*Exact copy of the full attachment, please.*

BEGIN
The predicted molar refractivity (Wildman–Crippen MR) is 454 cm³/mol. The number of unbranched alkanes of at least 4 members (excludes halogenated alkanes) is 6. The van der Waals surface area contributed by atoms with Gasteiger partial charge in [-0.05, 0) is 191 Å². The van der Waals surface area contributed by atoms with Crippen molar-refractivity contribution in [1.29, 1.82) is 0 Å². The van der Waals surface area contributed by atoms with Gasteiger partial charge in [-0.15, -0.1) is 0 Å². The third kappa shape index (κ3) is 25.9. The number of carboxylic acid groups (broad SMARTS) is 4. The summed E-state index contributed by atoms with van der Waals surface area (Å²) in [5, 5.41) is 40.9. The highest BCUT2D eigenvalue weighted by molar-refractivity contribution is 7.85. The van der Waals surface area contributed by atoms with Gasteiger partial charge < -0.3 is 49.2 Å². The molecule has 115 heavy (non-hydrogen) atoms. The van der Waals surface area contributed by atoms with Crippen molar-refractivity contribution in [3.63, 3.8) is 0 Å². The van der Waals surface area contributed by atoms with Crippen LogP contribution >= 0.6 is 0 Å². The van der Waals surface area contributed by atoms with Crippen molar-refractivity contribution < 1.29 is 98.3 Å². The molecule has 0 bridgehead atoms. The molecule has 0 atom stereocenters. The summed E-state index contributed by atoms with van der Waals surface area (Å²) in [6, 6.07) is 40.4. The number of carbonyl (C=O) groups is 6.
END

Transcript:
The predicted molar refractivity (Wildman–Crippen MR) is 454 cm³/mol. The number of unbranched alkanes of at least 4 members (excludes halogenated alkanes) is 6. The van der Waals surface area contributed by atoms with Gasteiger partial charge in [-0.05, 0) is 191 Å². The van der Waals surface area contributed by atoms with Crippen molar-refractivity contribution in [1.29, 1.82) is 0 Å². The van der Waals surface area contributed by atoms with Gasteiger partial charge in [-0.15, -0.1) is 0 Å². The third kappa shape index (κ3) is 25.9. The number of carboxylic acid groups (broad SMARTS) is 4. The summed E-state index contributed by atoms with van der Waals surface area (Å²) in [5, 5.41) is 40.9. The highest BCUT2D eigenvalue weighted by molar-refractivity contribution is 7.85. The van der Waals surface area contributed by atoms with Gasteiger partial charge < -0.3 is 49.2 Å². The molecule has 115 heavy (non-hydrogen) atoms. The van der Waals surface area contributed by atoms with Crippen molar-refractivity contribution in [3.63, 3.8) is 0 Å². The van der Waals surface area contributed by atoms with Crippen LogP contribution >= 0.6 is 0 Å². The van der Waals surface area contributed by atoms with Crippen molar-refractivity contribution < 1.29 is 98.3 Å². The molecule has 0 bridgehead atoms. The molecule has 0 atom stereocenters. The summed E-state index contributed by atoms with van der Waals surface area (Å²) in [6, 6.07) is 40.4. The number of carbonyl (C=O) groups is 6.